Figure 1.
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Immunostaining of a patient's screening colonoscopy sample with the PS41014 antibody, which is specific for the cancer stem cell biomarker DCLK1-S. For more information, see the paper by Sarkar et al (Lab Invest 2017;97:1246-1262).

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The CSC hypothesis also explains the mechanisms of cancer development and metastasis and may therefore lead to the discovery of new drugs. Hardin and colleagues focus on the evolving concept of CSCs, especially on the involvement of noncoding RNAs during epithelial-to-mesenchymal transition of CSCs and the role of exosomes in the CSC microenvironment. Xu et al report possible involvement of pluripotent gene activation, i.e., upregulation of the c-Myc, Oct-4, KLF-4, Nanog, and Gli-1 genes, during the reprogramming of hepatic progenitor cells in nonalcoholic steatohepatitis-associated hepatic carcinogenesis. Zhao and co-workers show how CSCs can be used to demonstrate preclinical proof of concept for drug discovery; they describe a novel low-molecular-weight compound that impairs the stemness of glioma cells as determined by measurement of CSC colony formation and sphere formation.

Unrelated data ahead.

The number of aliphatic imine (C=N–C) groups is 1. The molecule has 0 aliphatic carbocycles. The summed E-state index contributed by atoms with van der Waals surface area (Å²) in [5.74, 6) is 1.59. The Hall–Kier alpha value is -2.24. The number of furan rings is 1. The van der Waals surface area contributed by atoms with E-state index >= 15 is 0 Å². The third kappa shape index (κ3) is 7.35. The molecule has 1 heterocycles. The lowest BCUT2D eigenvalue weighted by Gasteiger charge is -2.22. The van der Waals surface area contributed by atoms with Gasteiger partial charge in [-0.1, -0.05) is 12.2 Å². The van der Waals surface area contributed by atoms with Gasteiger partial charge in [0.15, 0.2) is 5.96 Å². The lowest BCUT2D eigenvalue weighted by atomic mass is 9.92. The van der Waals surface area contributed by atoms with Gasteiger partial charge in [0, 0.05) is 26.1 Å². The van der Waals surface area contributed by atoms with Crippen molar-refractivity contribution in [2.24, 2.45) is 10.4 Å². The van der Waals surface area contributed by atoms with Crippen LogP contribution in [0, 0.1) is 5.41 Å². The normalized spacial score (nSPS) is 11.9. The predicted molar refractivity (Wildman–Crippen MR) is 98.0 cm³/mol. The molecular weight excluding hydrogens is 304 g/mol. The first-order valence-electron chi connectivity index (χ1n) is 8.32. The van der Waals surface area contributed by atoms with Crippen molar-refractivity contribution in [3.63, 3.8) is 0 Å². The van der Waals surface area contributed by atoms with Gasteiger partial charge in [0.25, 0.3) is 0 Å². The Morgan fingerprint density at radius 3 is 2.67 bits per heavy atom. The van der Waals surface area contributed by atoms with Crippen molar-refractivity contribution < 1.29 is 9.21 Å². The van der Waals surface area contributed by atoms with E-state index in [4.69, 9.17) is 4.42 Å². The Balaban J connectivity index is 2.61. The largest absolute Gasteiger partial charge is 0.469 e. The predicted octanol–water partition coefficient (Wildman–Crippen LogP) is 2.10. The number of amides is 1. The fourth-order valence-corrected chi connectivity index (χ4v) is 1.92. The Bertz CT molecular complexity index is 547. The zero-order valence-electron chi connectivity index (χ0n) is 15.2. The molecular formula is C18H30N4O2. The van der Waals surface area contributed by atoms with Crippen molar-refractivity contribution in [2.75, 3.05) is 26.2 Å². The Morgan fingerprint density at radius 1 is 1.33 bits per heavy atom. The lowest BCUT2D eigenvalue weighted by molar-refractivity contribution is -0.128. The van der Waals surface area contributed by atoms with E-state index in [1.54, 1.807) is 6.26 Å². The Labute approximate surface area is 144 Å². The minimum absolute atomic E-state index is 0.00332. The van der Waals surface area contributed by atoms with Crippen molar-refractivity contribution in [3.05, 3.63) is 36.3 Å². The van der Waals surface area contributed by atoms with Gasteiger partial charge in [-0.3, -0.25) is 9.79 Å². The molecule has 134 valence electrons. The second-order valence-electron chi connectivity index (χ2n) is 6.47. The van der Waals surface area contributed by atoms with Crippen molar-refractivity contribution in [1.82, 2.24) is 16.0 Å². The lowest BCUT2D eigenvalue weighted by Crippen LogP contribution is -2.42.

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How do we integrate studies of pluripotent/multipotent cells into pathology?